Campaign contact, digital outreach, young people engaging their peers, and action on racial justice all contributed to higher youth voter turnout.
We spoke to community leaders about how they’ve adapted their strategies and messaging, embracing digital platforms to reach youth despite COVID-19.
Young people report benefits of participating in political activism on social media, but not all youth engage and benefit equally.
This is part of our Youth Expertise Series, in which young people use their experiences to write about how we can improve youth civic engagement and civic life.
Our research is informing the digital giant's efforts to use its platform for youth voter education and registration.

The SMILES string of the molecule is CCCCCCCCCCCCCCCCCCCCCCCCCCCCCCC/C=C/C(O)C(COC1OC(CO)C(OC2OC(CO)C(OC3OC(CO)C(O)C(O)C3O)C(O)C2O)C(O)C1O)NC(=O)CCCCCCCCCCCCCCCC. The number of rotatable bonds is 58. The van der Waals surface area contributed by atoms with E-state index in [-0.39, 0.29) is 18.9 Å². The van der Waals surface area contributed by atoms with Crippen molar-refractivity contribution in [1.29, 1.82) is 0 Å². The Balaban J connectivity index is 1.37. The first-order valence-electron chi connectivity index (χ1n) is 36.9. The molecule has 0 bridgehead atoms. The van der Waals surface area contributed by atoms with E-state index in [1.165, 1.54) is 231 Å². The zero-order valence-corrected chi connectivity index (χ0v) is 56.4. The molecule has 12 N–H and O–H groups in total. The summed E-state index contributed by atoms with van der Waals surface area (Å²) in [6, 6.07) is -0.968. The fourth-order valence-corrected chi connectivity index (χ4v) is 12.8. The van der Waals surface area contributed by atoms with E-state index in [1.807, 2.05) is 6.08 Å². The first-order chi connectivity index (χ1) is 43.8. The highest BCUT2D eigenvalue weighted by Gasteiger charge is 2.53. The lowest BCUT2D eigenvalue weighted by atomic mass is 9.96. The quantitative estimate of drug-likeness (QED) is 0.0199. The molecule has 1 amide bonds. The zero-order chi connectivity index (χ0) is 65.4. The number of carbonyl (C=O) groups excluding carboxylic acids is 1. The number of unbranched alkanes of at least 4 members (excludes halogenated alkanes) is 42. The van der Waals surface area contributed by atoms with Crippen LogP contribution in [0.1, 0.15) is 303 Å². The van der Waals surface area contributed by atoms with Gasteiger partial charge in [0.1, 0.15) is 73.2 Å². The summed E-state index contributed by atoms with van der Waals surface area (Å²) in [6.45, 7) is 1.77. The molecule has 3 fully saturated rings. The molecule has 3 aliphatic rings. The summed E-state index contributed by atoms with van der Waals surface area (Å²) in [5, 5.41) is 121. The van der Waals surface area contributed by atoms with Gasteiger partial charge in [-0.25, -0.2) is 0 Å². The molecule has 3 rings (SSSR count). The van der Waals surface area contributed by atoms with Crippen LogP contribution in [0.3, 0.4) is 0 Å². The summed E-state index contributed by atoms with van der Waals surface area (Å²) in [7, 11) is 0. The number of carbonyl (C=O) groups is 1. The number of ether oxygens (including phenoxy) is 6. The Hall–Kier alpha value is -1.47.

Like their slightly older peers, youth ages 18-21 are active and engaged in civic life. Are the institutions that help them develop as voters doing their part?
Social and local media have played a key role, and there are challenges and great opportunities for media to connect diverse youth to information about engagement.
Our research finds that, while youth in civic deserts have less digital access, it can be a valuable tool in spurring their political engagement.
Our pre-election poll finds that young people who engage in political activity online are also more likely to engage in person.
Because of their immense reach and potential to reach a broad range of young people, social media played a crucial role in the 2018 midterm elections cycle.